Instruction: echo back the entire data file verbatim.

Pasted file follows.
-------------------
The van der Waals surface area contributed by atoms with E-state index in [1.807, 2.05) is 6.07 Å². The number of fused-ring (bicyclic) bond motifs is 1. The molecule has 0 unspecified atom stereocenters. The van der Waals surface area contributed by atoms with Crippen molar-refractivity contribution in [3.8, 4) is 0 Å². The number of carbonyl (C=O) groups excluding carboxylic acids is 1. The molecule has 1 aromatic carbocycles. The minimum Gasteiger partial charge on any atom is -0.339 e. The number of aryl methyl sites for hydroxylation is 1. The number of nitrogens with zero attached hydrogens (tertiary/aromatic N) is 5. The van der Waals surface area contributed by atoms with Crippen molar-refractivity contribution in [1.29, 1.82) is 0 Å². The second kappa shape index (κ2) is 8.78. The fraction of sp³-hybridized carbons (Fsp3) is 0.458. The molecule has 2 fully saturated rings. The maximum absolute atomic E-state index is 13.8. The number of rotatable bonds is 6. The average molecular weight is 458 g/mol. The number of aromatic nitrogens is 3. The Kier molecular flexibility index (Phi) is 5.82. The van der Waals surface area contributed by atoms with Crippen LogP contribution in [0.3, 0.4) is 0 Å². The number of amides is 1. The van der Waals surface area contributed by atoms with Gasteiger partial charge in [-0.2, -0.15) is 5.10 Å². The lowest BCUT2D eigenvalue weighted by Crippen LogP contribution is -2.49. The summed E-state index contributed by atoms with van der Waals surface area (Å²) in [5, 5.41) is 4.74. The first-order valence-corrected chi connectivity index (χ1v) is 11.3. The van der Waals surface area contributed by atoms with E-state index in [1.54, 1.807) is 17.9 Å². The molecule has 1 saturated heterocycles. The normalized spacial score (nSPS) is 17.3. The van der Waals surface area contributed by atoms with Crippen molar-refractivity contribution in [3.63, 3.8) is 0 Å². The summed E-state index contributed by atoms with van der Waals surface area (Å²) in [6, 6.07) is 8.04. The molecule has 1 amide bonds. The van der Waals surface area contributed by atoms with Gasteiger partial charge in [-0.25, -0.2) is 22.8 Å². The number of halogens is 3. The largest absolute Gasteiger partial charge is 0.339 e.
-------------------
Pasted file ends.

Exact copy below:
The van der Waals surface area contributed by atoms with E-state index in [1.807, 2.05) is 6.07 Å². The number of fused-ring (bicyclic) bond motifs is 1. The molecule has 0 unspecified atom stereocenters. The van der Waals surface area contributed by atoms with Crippen molar-refractivity contribution in [3.8, 4) is 0 Å². The number of carbonyl (C=O) groups excluding carboxylic acids is 1. The molecule has 1 aromatic carbocycles. The minimum Gasteiger partial charge on any atom is -0.339 e. The number of aryl methyl sites for hydroxylation is 1. The number of nitrogens with zero attached hydrogens (tertiary/aromatic N) is 5. The van der Waals surface area contributed by atoms with Crippen molar-refractivity contribution in [1.29, 1.82) is 0 Å². The second kappa shape index (κ2) is 8.78. The fraction of sp³-hybridized carbons (Fsp3) is 0.458. The molecule has 2 fully saturated rings. The maximum absolute atomic E-state index is 13.8. The number of rotatable bonds is 6. The average molecular weight is 458 g/mol. The number of aromatic nitrogens is 3. The Kier molecular flexibility index (Phi) is 5.82. The van der Waals surface area contributed by atoms with Crippen LogP contribution in [0.3, 0.4) is 0 Å². The number of amides is 1. The van der Waals surface area contributed by atoms with Gasteiger partial charge in [-0.2, -0.15) is 5.10 Å². The lowest BCUT2D eigenvalue weighted by Crippen LogP contribution is -2.49. The summed E-state index contributed by atoms with van der Waals surface area (Å²) in [5, 5.41) is 4.74. The first-order valence-corrected chi connectivity index (χ1v) is 11.3. The van der Waals surface area contributed by atoms with E-state index in [1.54, 1.807) is 17.9 Å². The molecule has 1 saturated heterocycles. The normalized spacial score (nSPS) is 17.3. The van der Waals surface area contributed by atoms with Crippen molar-refractivity contribution in [3.63, 3.8) is 0 Å². The summed E-state index contributed by atoms with van der Waals surface area (Å²) in [6, 6.07) is 8.04. The molecule has 1 amide bonds. The van der Waals surface area contributed by atoms with Gasteiger partial charge in [-0.25, -0.2) is 22.8 Å². The number of halogens is 3. The largest absolute Gasteiger partial charge is 0.339 e.